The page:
On marketing and promotions, the domestic market remains the most important for Irish pigmeat, accounting for 50% of our production. Therefore, protecting and maintaining the market share of Quality Assured pigmeat in Irish retail is critical for the Irish industry. Bord Bia will continue to work with the industry and invest heavily in consumer promotions at retail and education programmes at food service level to promote Quality Assurance.
The ongoing marketing initiatives conducted by Bord Bia both at home and overseas are instrumental in supporting the pigmeat sector. Resources have been increased by Bord Bia, through the Marketing Fellowship Programme, in the market development of more customers for Irish pig meat within the EU. By targeting the end users and further manufacturers directly, we can shorten the supply chain and return greater value to exports. We currently export to over 20 non-EU markets and it is my policy and that of the Government to ensure that Irish producers have access to markets worldwide. My Department will continue to work with Bord Bia, and the Department of Foreign Affairs and the industry to identify and develop other potential markets. Poultry
The farm gate value of Irish-produced poultry meat is thought to be approximately €150 million. Despite considerable competition from imports the domestic industry has proven to be quite resilient in recent years. The majority of Irish product is consumed in this country with exports focussing largely on by-products. The target over the medium term is to increase the share of the Irish poultry meat market being supplied by Irish producers. Lamb
Although the scarcity of supply is currently helping to support producer prices, market forces have negatively affected the lamb sector in recent times. As one of the most expensive meats on the retail shelf, tightened consumer spending has impinged on demand on all main markets. A weaker euro/sterling exchange rate has reduced Ireland's competitiveness on the French market - our largest export market for lamb, where we compete directly with British exporters. Bord Bia's promotional strategy for the Irish sheep sector addresses these market forces in the following ways:
By encouraging Irish consumers to buy more Quality Assured lamb.
By collaborating with its French and English counterparts in a campaign to reverse the decline in consumption of lamb on the French market, which accounts for over 50% of our exports.
By working with individual exporter to increase the amount of exports to higher value markets such as Germany and Scandinavia and thereby reduce Ireland's dependency on the French market.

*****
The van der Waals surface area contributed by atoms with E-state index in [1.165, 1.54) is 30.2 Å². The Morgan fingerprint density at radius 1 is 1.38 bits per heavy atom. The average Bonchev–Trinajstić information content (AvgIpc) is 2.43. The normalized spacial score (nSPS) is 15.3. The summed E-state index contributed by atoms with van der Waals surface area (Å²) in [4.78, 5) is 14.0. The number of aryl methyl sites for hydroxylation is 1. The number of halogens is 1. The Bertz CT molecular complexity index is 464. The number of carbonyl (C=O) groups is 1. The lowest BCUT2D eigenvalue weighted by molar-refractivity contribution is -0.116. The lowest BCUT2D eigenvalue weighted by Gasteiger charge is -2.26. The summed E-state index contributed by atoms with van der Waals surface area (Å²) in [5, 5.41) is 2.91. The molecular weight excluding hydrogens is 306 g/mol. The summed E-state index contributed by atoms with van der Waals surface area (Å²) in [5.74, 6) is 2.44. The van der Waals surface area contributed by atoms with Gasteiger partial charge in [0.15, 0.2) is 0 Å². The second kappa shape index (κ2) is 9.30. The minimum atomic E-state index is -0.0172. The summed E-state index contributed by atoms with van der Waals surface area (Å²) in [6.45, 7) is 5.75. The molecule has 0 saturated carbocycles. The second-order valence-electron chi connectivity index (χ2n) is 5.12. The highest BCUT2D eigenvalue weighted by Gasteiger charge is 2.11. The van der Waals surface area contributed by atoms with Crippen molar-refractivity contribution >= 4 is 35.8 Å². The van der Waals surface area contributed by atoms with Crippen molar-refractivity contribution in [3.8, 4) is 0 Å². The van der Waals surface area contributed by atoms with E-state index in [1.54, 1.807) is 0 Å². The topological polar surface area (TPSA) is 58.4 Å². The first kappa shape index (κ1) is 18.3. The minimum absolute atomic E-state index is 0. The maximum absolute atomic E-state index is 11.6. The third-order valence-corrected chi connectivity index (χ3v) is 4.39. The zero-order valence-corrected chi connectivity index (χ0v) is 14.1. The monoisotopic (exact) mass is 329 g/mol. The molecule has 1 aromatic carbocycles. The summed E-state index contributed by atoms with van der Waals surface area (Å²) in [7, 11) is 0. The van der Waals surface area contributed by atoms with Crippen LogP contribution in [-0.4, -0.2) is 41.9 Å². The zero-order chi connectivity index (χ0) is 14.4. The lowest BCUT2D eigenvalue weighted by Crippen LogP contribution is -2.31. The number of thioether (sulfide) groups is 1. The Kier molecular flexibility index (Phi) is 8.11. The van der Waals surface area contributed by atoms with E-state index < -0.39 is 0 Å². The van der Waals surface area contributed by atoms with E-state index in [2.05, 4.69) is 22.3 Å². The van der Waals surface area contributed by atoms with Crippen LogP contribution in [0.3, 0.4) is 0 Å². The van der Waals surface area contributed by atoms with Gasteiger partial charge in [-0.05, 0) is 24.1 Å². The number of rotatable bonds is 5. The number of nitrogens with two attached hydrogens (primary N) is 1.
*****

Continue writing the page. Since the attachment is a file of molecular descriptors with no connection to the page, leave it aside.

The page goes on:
Bord Bia will spend up to €1 million this year on such promotional campaigns.
Earlier this month I launched a three-year, €54 million grassland sheep scheme, the funding for which, comes from unused Single Payment funds. The focus of this scheme is on breeding ewes and it should help to prevent further declines in flock numbers, by giving farmers a real incentive to maintain their production levels. It should also provide sheep farmers with a much-needed boost to their incomes. The sector should also benefit under the Rural Development Programme, where an indicative figure of €8 million has been allocated for sheep fencing and mobile handling facilities, to help sheep farmers in reducing labour input. In addition to this extra funding, last year I assigned €7 million from the 2009 Single Farm Payment National Reserve to 13,000 hill sheep farmers, under the Uplands Sheep Payment Scheme. Teagasc has also allocated almost €1.5 million for sheep research for 2010.
All of these supports complement the work being undertaken by my Department, its state agencies and the industry, following the recommendations of the Sheep Industry Development Strategy Group – "the Malone Report". This report provides a clear blueprint for the development of a more profitable sheep sector in Ireland and covers production, processing and marketing. While most of the recommendations in the Malone report fall to be implemented by the industry itself, my Department is playing its part by providing assistance for areas such as breeding and quality assurance. Cereal Sector
The maintenance of an efficient and viable cereals sector in Ireland is clearly very important. Not only does it generate an income to our tillage farmers but it also a key source of feedingstuffs for our livestock sector. Annual cereals production in Ireland has fluctuated around 2 million tones in recent years and it is desirable to try and sustain this level of production in order to avoid over dependence on imported cereals.
My Department operates a range of services aimed at improving the efficiency of, quality and viability of cereal production. These services include seed certification, seed testing and recommended list of varieties. In addition, Teagasc provides research, training and advisory services for cereal producers. The value of all these support services is reflected in the fact that Irish cereals producers have consistently achieved some of the highest yields in the world.